At the time 3D graphics cards became more mainstream for PCs, individuals partly supported by some companies began working on adding more support for hardware-accelerated 3D rendering to Mesa 3D. The Direct Rendering Infrastructure (DRI) was one of these approaches to interface Mesa, OpenGL and other 3D rendering API libraries with the device drivers and hardware. After reaching a basic level of usability, DRI support was officially added to Mesa 3D. This significantly broadened the available range of hardware support achievable when using the Mesa library.
With adapting to DRI, the Mesa library finally took over the role of the front end component of a full scale OpenGL framework with varying backend components that could offer different degrees of 3D hardware support while not dropping the full software rendering capability. The total system used many different software components.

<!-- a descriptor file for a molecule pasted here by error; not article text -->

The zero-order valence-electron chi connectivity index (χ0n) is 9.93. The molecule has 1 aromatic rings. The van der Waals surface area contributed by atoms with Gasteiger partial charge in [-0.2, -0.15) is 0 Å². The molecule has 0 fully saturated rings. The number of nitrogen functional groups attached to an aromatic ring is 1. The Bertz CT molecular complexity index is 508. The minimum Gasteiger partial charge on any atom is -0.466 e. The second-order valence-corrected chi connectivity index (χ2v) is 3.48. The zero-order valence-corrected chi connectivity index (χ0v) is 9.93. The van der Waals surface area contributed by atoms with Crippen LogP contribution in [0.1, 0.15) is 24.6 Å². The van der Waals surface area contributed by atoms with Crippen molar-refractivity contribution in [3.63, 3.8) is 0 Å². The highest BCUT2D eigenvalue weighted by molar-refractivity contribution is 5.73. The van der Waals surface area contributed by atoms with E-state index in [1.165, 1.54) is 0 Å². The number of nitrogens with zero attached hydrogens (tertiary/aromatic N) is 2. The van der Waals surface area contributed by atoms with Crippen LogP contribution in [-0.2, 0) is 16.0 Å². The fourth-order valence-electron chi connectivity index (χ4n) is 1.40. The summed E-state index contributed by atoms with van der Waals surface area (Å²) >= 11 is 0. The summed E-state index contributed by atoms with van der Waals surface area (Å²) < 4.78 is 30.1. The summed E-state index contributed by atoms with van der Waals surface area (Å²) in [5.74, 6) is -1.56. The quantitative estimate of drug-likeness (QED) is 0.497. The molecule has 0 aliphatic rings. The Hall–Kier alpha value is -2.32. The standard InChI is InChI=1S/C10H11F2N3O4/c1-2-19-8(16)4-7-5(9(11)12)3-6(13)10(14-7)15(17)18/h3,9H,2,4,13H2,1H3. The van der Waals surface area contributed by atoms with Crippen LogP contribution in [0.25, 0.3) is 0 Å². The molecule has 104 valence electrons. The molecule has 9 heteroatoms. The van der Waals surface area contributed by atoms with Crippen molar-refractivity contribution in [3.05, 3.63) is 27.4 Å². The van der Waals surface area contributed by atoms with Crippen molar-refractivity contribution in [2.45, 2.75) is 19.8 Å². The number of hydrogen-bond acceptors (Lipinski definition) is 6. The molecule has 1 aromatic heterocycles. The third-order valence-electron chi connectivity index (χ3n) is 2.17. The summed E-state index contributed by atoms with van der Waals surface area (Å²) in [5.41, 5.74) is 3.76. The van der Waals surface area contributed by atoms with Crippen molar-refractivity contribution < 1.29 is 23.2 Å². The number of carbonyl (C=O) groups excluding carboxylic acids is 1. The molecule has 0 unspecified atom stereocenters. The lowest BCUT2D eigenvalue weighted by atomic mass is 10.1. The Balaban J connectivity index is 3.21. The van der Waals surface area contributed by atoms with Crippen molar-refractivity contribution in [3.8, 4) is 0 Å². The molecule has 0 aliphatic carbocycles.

Even if those design needs all components to correctly cooperate with each others, the interfaces between them are relatively fixed but still see coordinated improvements even today. As a result, the software development on the individual modules can still be kept separated. As most of the code is open source, it still happens that, for experimental works on new features and enhancements, programmers sometimes create their own branch of altered modules until their results might show their conceptual success and can be merged back in a more or less compatible fashion to the main trees of all altered components and then typically ending up as a part of the next major or minor release. That applies e.g. to the update of the DRI specification in form of DRI2 as developed and published with a first reference implementation in years 2007 to 2008 that, for example, comes with no locks any more and improved back buffer support. For this, a special git branch of Mesa was created.
- Mesa 3D supports OpenGL ES 1.0, 1.1, 2.0, OpenGL version 3.1 (depending on the driver), along with some extensions from OpenGL 4. Support for OpenGL ES 3.0 has been added, but only Intel graphics are currently able to take advantage.
- In its current form, Mesa 3D is available and can be compiled on virtually all modern platforms.